v. 14. Then answered the five men that went to spy out the country of Laish, and said unto their brethren, giving in advance the information which the members of their tribe would presently ask for, Do ye know that there is in these houses an ephod, and teraphim, and a graven image, and a molten image, a carved and chased idol with its molten pedestal? Now, therefore, consider what ye have to do, the suggestion of the spies being that the Danites should not overlook this opportunity to provide themselves with a worship of their own.
v. 15. And they, acting upon the hint received, turned thitherward, and came to the house of the young man, the Levite, where this private sanctuary was, fully equipped with everything needed in such an institution, even unto the house of Micah, and saluted him, they greeted the priest most kindly.
v. 16. And the six hundred men appointed with their weapons of war, which were of the children of Dan, stood by the entering of the gate, at the entrance to the enclosure, near the sanctuary.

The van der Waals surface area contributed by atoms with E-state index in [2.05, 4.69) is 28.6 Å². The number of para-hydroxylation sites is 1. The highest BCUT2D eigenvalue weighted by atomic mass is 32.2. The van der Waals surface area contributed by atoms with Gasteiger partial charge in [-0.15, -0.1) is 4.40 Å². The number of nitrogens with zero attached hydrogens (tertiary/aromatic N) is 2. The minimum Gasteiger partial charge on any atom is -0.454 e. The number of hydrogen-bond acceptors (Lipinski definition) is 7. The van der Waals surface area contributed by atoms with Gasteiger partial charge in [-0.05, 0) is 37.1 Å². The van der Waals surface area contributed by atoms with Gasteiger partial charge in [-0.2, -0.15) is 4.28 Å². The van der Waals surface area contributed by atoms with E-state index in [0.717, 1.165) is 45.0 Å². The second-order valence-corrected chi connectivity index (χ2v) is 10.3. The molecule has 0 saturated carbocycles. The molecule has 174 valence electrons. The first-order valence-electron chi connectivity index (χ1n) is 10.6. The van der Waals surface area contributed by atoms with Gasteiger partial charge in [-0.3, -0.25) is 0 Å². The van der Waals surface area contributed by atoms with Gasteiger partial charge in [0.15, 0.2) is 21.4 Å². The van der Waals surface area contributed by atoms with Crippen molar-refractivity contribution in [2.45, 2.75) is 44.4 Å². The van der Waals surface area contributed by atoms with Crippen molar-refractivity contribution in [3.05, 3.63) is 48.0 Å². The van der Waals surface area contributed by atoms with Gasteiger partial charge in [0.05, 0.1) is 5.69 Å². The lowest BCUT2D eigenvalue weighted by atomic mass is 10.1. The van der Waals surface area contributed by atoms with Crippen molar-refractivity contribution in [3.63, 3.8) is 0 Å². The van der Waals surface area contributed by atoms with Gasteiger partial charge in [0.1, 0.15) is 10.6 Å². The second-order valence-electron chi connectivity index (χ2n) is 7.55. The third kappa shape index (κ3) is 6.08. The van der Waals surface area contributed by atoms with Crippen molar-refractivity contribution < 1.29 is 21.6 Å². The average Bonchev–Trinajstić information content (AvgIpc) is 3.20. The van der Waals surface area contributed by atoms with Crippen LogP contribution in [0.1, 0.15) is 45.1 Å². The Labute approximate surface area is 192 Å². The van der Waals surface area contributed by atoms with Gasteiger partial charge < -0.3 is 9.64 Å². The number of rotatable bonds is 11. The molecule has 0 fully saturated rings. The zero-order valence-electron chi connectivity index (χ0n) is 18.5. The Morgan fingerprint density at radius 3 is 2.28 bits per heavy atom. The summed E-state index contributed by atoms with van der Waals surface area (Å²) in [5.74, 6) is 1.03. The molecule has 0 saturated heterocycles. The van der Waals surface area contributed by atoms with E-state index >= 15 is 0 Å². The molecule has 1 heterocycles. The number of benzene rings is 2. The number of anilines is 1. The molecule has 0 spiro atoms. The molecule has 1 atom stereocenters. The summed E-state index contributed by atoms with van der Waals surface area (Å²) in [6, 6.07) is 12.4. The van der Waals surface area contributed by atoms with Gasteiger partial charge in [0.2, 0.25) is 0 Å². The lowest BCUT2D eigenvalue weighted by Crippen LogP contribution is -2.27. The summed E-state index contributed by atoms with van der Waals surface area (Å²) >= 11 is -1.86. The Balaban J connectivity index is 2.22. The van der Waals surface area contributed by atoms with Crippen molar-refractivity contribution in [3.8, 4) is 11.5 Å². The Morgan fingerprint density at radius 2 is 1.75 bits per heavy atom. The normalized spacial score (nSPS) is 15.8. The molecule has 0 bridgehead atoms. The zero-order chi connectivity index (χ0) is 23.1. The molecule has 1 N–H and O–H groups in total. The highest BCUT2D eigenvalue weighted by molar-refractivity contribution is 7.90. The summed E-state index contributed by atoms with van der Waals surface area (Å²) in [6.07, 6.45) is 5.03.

v. 17. And the five men that went to spy out the land went up, and came in thither, being familiar with the location of everything from their previous visit, and took the graven image, and the ephod, and the teraphim, and the molten image, all the equipment of the sanctuary, the objects used in worship by Micah; and the priest stood in the entering of the gate with the six hundred men that were appointed with weapons of war. This strange behavior of the priest in permitting the robbery of the sanctuary for whose care he was hired is now explained, for this paragraph is here entered, although the event took place before the Levite deserted his post.
v. 18. And these went into Micah's house, and fetched the carved image, the ephod, and the teraphim, and the molten image. Then said the priest unto them, it was then that he had tried to interfere, What do ye?